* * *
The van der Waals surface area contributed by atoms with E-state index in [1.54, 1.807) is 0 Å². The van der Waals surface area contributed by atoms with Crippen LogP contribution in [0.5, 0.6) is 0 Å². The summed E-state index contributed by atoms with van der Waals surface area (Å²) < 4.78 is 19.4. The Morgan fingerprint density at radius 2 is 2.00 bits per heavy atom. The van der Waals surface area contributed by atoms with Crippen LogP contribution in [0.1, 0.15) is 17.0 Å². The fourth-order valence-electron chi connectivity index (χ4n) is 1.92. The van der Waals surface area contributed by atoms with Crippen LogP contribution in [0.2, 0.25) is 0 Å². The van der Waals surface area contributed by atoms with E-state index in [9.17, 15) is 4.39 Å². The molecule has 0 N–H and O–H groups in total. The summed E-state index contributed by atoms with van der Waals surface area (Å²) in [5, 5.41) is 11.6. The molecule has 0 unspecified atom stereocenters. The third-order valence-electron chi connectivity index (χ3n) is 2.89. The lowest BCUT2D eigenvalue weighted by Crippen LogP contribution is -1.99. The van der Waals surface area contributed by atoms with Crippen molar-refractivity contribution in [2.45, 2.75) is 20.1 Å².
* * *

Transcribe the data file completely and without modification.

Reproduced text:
The van der Waals surface area contributed by atoms with E-state index in [1.54, 1.807) is 0 Å². The van der Waals surface area contributed by atoms with Crippen LogP contribution in [0.5, 0.6) is 0 Å². The summed E-state index contributed by atoms with van der Waals surface area (Å²) < 4.78 is 19.4. The Morgan fingerprint density at radius 2 is 2.00 bits per heavy atom. The van der Waals surface area contributed by atoms with Crippen LogP contribution in [0.1, 0.15) is 17.0 Å². The fourth-order valence-electron chi connectivity index (χ4n) is 1.92. The van der Waals surface area contributed by atoms with Crippen LogP contribution in [0.2, 0.25) is 0 Å². The van der Waals surface area contributed by atoms with E-state index in [9.17, 15) is 4.39 Å². The molecule has 0 N–H and O–H groups in total. The summed E-state index contributed by atoms with van der Waals surface area (Å²) in [5, 5.41) is 11.6. The molecule has 0 unspecified atom stereocenters. The third-order valence-electron chi connectivity index (χ3n) is 2.89. The lowest BCUT2D eigenvalue weighted by Crippen LogP contribution is -1.99. The van der Waals surface area contributed by atoms with Crippen molar-refractivity contribution in [2.45, 2.75) is 20.1 Å².